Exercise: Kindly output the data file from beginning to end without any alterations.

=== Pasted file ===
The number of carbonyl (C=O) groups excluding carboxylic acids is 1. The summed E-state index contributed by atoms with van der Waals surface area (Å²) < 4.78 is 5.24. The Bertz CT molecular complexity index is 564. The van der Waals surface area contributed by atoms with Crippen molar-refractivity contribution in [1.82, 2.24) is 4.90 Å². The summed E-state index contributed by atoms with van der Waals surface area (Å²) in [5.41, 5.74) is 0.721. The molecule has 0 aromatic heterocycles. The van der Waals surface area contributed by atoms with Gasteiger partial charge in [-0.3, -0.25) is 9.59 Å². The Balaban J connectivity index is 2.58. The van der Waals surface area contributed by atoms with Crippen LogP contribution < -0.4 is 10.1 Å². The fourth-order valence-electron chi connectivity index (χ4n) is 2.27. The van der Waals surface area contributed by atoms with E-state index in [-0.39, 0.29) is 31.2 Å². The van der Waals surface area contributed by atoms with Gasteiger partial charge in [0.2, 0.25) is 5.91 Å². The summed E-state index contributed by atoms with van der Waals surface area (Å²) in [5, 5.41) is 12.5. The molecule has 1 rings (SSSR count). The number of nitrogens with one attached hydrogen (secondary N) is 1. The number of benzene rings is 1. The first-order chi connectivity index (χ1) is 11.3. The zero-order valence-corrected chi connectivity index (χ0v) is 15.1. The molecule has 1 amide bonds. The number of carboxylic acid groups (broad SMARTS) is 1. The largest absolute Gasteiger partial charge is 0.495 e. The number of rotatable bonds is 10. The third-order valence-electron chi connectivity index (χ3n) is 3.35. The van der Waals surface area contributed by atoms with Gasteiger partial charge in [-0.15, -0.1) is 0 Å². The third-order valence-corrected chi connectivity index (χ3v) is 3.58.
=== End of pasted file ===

The number of carbonyl (C=O) groups excluding carboxylic acids is 1. The summed E-state index contributed by atoms with van der Waals surface area (Å²) < 4.78 is 5.24. The Bertz CT molecular complexity index is 564. The van der Waals surface area contributed by atoms with Crippen molar-refractivity contribution in [1.82, 2.24) is 4.90 Å². The summed E-state index contributed by atoms with van der Waals surface area (Å²) in [5.41, 5.74) is 0.721. The molecule has 0 aromatic heterocycles. The van der Waals surface area contributed by atoms with Gasteiger partial charge in [-0.3, -0.25) is 9.59 Å². The Balaban J connectivity index is 2.58. The van der Waals surface area contributed by atoms with Crippen LogP contribution < -0.4 is 10.1 Å². The fourth-order valence-electron chi connectivity index (χ4n) is 2.27. The van der Waals surface area contributed by atoms with E-state index in [-0.39, 0.29) is 31.2 Å². The van der Waals surface area contributed by atoms with Gasteiger partial charge in [0.2, 0.25) is 5.91 Å². The summed E-state index contributed by atoms with van der Waals surface area (Å²) in [5, 5.41) is 12.5. The molecule has 1 rings (SSSR count). The number of nitrogens with one attached hydrogen (secondary N) is 1. The number of benzene rings is 1. The first-order chi connectivity index (χ1) is 11.3. The zero-order valence-corrected chi connectivity index (χ0v) is 15.1. The molecule has 1 amide bonds. The number of carboxylic acid groups (broad SMARTS) is 1. The largest absolute Gasteiger partial charge is 0.495 e. The number of rotatable bonds is 10. The third-order valence-electron chi connectivity index (χ3n) is 3.35. The van der Waals surface area contributed by atoms with Gasteiger partial charge in [-0.15, -0.1) is 0 Å². The third-order valence-corrected chi connectivity index (χ3v) is 3.58.